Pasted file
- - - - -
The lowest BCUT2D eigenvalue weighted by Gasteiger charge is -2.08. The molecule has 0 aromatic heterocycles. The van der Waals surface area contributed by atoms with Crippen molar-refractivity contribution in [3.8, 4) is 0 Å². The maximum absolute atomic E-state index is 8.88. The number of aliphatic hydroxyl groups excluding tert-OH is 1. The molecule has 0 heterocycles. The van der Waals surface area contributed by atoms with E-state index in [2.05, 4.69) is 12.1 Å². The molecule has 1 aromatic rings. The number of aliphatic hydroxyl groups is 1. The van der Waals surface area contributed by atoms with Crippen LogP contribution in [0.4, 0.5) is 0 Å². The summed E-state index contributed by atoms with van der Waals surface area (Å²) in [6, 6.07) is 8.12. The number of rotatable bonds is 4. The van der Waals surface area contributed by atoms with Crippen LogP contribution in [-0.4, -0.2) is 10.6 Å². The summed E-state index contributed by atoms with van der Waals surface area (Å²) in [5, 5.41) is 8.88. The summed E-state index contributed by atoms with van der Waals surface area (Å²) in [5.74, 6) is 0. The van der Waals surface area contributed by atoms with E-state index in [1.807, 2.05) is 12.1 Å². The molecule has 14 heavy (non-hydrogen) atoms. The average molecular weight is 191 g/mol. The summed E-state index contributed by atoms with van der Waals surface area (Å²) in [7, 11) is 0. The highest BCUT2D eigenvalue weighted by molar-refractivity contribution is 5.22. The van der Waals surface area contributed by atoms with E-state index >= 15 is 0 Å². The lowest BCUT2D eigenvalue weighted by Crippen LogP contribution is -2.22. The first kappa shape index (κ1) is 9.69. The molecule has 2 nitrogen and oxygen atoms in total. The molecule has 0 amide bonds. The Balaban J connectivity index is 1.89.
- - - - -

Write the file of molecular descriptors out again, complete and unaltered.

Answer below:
The lowest BCUT2D eigenvalue weighted by Gasteiger charge is -2.08. The molecule has 0 aromatic heterocycles. The van der Waals surface area contributed by atoms with Crippen molar-refractivity contribution in [3.8, 4) is 0 Å². The maximum absolute atomic E-state index is 8.88. The number of aliphatic hydroxyl groups excluding tert-OH is 1. The molecule has 0 heterocycles. The van der Waals surface area contributed by atoms with E-state index in [2.05, 4.69) is 12.1 Å². The molecule has 1 aromatic rings. The number of aliphatic hydroxyl groups is 1. The van der Waals surface area contributed by atoms with Crippen LogP contribution in [0.4, 0.5) is 0 Å². The summed E-state index contributed by atoms with van der Waals surface area (Å²) in [6, 6.07) is 8.12. The number of rotatable bonds is 4. The van der Waals surface area contributed by atoms with Crippen LogP contribution in [-0.4, -0.2) is 10.6 Å². The summed E-state index contributed by atoms with van der Waals surface area (Å²) in [5, 5.41) is 8.88. The summed E-state index contributed by atoms with van der Waals surface area (Å²) in [5.74, 6) is 0. The van der Waals surface area contributed by atoms with E-state index in [1.807, 2.05) is 12.1 Å². The molecule has 14 heavy (non-hydrogen) atoms. The average molecular weight is 191 g/mol. The summed E-state index contributed by atoms with van der Waals surface area (Å²) in [7, 11) is 0. The highest BCUT2D eigenvalue weighted by molar-refractivity contribution is 5.22. The van der Waals surface area contributed by atoms with E-state index >= 15 is 0 Å². The lowest BCUT2D eigenvalue weighted by Crippen LogP contribution is -2.22. The first kappa shape index (κ1) is 9.69. The molecule has 2 nitrogen and oxygen atoms in total. The molecule has 0 amide bonds. The Balaban J connectivity index is 1.89.